I can die happy!
Lady Luck shone down on me last night. Well actually, it wasn't Lady Luck but Lady Aurora Australis, the elusive and shy Southern Lights.
Here's the best of a small bunch of shots taken around 11pm on a dark and spooky beach last night. The upward pointing beams dance from one side to the other of the aurora. It's a good aurora if you see them and even better if you manage to see a 'picket fence', a group of smaller, very bright fence stakes floating above the beams. In a cloud free sky these beams would be dancing well up into the heavens.
I've been waiting four years to capture the Aurora, I follow a couple of Facebook Aurora pages and a website with up-to-date information regarding solar wind and flare activity (they cause the lights) and predictions on when to expect some action.
I've often been in the wrong place on the right night, or in the right place on the wrong night, or it's been raining or there's thick cloud, or I've forgotten to check the alerts, or there's been no internet so I can't check the alerts, or it's been too cold (many good Auroras happen in the depth of winter).....you get the picture. Can you tell I've not been bitten too hard by the aurora bug? There are Aurora chasers out there who'll drive miles and stay up all night when the lights are playing. And then go to work the next day and do it all again the following night. I'm keen but not that keen. Yet.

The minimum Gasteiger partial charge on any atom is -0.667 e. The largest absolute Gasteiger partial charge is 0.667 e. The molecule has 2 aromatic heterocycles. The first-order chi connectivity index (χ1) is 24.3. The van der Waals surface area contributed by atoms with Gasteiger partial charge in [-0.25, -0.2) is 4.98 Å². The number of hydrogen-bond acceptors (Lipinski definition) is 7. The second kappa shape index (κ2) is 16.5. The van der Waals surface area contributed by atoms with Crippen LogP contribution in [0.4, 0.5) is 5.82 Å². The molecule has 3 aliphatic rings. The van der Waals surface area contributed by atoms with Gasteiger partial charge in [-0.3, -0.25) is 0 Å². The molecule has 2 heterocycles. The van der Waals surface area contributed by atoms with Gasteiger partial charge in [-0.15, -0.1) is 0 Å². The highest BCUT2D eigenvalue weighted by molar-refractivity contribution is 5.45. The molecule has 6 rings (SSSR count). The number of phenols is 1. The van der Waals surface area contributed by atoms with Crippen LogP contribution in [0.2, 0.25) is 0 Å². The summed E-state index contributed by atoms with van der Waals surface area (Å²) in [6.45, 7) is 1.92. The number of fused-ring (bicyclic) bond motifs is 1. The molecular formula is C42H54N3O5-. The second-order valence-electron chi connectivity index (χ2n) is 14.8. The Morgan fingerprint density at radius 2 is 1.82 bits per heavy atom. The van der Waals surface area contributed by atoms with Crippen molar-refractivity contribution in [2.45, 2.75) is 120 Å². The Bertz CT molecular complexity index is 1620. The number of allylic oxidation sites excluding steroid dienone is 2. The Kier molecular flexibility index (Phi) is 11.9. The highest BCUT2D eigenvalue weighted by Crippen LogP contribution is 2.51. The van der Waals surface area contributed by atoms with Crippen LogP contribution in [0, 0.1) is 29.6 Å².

|Back to dunes and away from the house lights.|
As you probably already know, the aurora is not often visible to the naked eye. Many people are disappointed after seeing them, they're expecting to see brilliant greens and crimsons or for them to be bright like the Northern Lights. If they are seen, they're usually in various tones of white with a hint of colour. Last night the lights were clearly visible once the beams started dancing, the sky was a moving spectacle, bright with just a shade of colour.
This photo (with a little less colour) is roughly what I could see with my eyes when I arrived. The camera is much more sensitive, it picks up a lot more detail and colour as the shutter is held open for several seconds allowing more light in than the eyes do. Camera settings and good processing bring out the colours, although sometimes people can be a little heavy handed with their colouring.
I got a bit distracted while waiting to see if they'd be any more activity and took a photo of the stars looking north over the river towards Dunedin. The night sky is such a fascinating and magical place.
I'm easily distracted. Here another one looking out to sea, that's Moturata Island just off the mouth of the Taieri River. You can see my shadow on the sand...several shadows as I move about during the 20 second exposure. I'm silhouetted against the orange light coming from the wharf, a long way behind me. Those curves through the atmosphere low down in the sky have a name. I need to research a little more to find out what they are called and why they happen.
And actually, I'm only halfway to dying happy, I still have that hoar frost to catch.